Global Hunger And Gender Inequality


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Presentation by Agnes Quisumbing. IFPRI policy seminar on Global Hunger Index November 19 2009

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  • Overall, there is a strong, negative correlation between gender equality and global hunger. Component with highest correlation with global hunger is the education sub-index, followed by the health sub-index.
  • In talking about the GHI 2009 report, I have often been asked, is it women’s low education that leads to higher rates of hunger? I say it’s not low education per se, but the GAP between men’s and women’s education and other outcomes that is correlated with global hunger. We need to MIND THE GAP.
  • Global Hunger And Gender Inequality

    1. 1. Global Hunger and Gender Inequality November 19, 2009 Agnes Quisumbing IFPRI
    2. 2. What’s new about this year’s GHI? <ul><li>Focus on the financial crisis </li></ul><ul><li>Examine more closely the links between gender inequality and the global hunger index </li></ul><ul><li>Builds on IFPRI’s work showing the gains to eliminating gender disparities </li></ul>Page
    3. 3. The Gender Gap Index <ul><li>Gender Gap Index (Hausman, Tyson, and Zahidi 2007) was introduced by the World Economic Forum in 2006 to increase awareness of challenges that result from gender disparities and to contribute to effective measures to reduce this gap </li></ul><ul><li>Like the GHI, it is generated annually </li></ul><ul><li>Examines the gap between men and women in 115 countries in four categories: </li></ul><ul><ul><li>economic participation and opportunity </li></ul></ul><ul><ul><li>educational attainment </li></ul></ul><ul><ul><li>health and survival </li></ul></ul><ul><ul><li>political empowerment </li></ul></ul>Page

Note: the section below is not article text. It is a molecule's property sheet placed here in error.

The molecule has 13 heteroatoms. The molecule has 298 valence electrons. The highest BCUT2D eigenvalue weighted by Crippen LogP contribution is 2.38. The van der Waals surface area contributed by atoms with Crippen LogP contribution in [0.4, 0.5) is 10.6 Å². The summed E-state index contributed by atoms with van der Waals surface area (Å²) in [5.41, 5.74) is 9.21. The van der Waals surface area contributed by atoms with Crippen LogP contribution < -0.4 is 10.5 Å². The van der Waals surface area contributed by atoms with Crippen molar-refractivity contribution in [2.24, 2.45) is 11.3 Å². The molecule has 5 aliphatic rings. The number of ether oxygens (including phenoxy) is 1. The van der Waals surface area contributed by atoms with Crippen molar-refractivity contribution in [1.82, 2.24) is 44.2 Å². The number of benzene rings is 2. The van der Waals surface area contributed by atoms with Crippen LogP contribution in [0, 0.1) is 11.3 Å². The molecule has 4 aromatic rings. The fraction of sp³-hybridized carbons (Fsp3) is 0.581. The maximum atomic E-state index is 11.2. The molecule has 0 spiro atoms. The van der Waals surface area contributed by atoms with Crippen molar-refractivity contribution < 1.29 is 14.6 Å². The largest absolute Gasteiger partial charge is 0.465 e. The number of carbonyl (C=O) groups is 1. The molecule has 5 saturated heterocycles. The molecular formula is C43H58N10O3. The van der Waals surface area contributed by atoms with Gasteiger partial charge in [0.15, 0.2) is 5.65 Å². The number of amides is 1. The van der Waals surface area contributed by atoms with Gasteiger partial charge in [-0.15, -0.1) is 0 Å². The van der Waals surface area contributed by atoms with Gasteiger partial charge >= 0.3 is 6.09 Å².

4. 4. Components of the Gender Gap Index <ul><li>Economic participation and opportunity </li></ul><ul><ul><li>Differences in labor force participation rates </li></ul></ul><ul><ul><li>Ratio of estimated female to male earned income </li></ul></ul><ul><ul><li>Female to male wage ratio for equal work </li></ul></ul><ul><ul><li>Ratio of women to men among legislators, senior officials, managers, </li></ul></ul><ul><ul><li>Ratio of women to men among technical and professional workers </li></ul></ul><ul><li>Educational attainment : ratios of women to men in primary, secondary, tertiary education </li></ul><ul><li>Health and survival : differences between women and men’s healthy life expectancy and sex ratio at birth </li></ul><ul><li>Political empowerment : ratio of women to men in minister-level, parliamentary positions, and terms of years in executive office in last 50 years </li></ul>Page
    5. 5. Correlating the GHI with the gender gap index <ul><li>Because richer countries have more resources, gender gap index is based on outcomes rather than inputs </li></ul><ul><li>Highest possible score is one (perfect equality) </li></ul><ul><li>Lowest possible score is zero (perfect inequality) </li></ul><ul><li>For the GHI, higher numbers are bad (more hunger), lower numbers are good </li></ul><ul><li>We compute pairwise correlation coefficients for 90 countries for which data on both are available </li></ul><ul><li>Negative correlation implies that greater gender inequality is correlated with more hunger </li></ul>Page